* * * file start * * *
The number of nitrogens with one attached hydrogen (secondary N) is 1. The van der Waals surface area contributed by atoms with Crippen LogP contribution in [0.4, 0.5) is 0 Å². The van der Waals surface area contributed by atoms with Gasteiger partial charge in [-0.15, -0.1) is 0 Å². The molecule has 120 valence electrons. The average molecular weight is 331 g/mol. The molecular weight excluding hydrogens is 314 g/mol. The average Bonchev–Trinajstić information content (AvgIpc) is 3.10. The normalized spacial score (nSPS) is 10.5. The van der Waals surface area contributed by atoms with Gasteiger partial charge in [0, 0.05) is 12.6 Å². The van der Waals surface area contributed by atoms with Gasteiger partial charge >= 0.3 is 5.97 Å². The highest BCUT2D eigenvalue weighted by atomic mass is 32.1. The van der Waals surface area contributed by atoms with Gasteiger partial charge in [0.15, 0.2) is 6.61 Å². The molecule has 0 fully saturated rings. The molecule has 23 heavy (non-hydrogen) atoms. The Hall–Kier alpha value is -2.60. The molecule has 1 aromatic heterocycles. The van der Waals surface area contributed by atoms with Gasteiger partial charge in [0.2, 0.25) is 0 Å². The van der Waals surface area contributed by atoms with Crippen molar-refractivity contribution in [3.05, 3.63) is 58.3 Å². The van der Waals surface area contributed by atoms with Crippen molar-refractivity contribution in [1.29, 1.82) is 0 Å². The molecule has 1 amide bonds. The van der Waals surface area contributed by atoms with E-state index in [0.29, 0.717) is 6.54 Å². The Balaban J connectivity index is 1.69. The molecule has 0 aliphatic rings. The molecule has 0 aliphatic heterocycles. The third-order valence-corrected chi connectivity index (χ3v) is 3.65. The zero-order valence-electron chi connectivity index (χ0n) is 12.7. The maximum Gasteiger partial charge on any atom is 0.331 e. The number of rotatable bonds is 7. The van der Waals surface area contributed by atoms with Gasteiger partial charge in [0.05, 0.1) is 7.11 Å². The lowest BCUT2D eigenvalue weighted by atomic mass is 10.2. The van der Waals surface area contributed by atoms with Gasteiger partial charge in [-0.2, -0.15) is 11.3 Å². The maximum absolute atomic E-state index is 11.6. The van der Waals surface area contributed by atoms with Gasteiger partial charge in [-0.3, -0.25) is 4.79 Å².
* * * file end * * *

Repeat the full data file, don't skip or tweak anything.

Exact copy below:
The number of nitrogens with one attached hydrogen (secondary N) is 1. The van der Waals surface area contributed by atoms with Crippen LogP contribution in [0.4, 0.5) is 0 Å². The van der Waals surface area contributed by atoms with Gasteiger partial charge in [-0.15, -0.1) is 0 Å². The molecule has 120 valence electrons. The average molecular weight is 331 g/mol. The molecular weight excluding hydrogens is 314 g/mol. The average Bonchev–Trinajstić information content (AvgIpc) is 3.10. The normalized spacial score (nSPS) is 10.5. The van der Waals surface area contributed by atoms with Gasteiger partial charge in [0, 0.05) is 12.6 Å². The van der Waals surface area contributed by atoms with Gasteiger partial charge >= 0.3 is 5.97 Å². The highest BCUT2D eigenvalue weighted by atomic mass is 32.1. The van der Waals surface area contributed by atoms with Gasteiger partial charge in [0.15, 0.2) is 6.61 Å². The molecule has 0 fully saturated rings. The molecule has 23 heavy (non-hydrogen) atoms. The Hall–Kier alpha value is -2.60. The molecule has 1 aromatic heterocycles. The van der Waals surface area contributed by atoms with Gasteiger partial charge in [0.2, 0.25) is 0 Å². The van der Waals surface area contributed by atoms with Crippen molar-refractivity contribution in [3.05, 3.63) is 58.3 Å². The van der Waals surface area contributed by atoms with Crippen molar-refractivity contribution in [1.29, 1.82) is 0 Å². The molecule has 1 amide bonds. The van der Waals surface area contributed by atoms with E-state index in [0.29, 0.717) is 6.54 Å². The Balaban J connectivity index is 1.69. The molecule has 0 aliphatic rings. The molecule has 0 aliphatic heterocycles. The third-order valence-corrected chi connectivity index (χ3v) is 3.65. The zero-order valence-electron chi connectivity index (χ0n) is 12.7. The maximum Gasteiger partial charge on any atom is 0.331 e. The number of rotatable bonds is 7. The van der Waals surface area contributed by atoms with Gasteiger partial charge in [0.05, 0.1) is 7.11 Å². The lowest BCUT2D eigenvalue weighted by atomic mass is 10.2. The van der Waals surface area contributed by atoms with Gasteiger partial charge in [-0.2, -0.15) is 11.3 Å². The maximum absolute atomic E-state index is 11.6. The van der Waals surface area contributed by atoms with Gasteiger partial charge in [-0.3, -0.25) is 4.79 Å².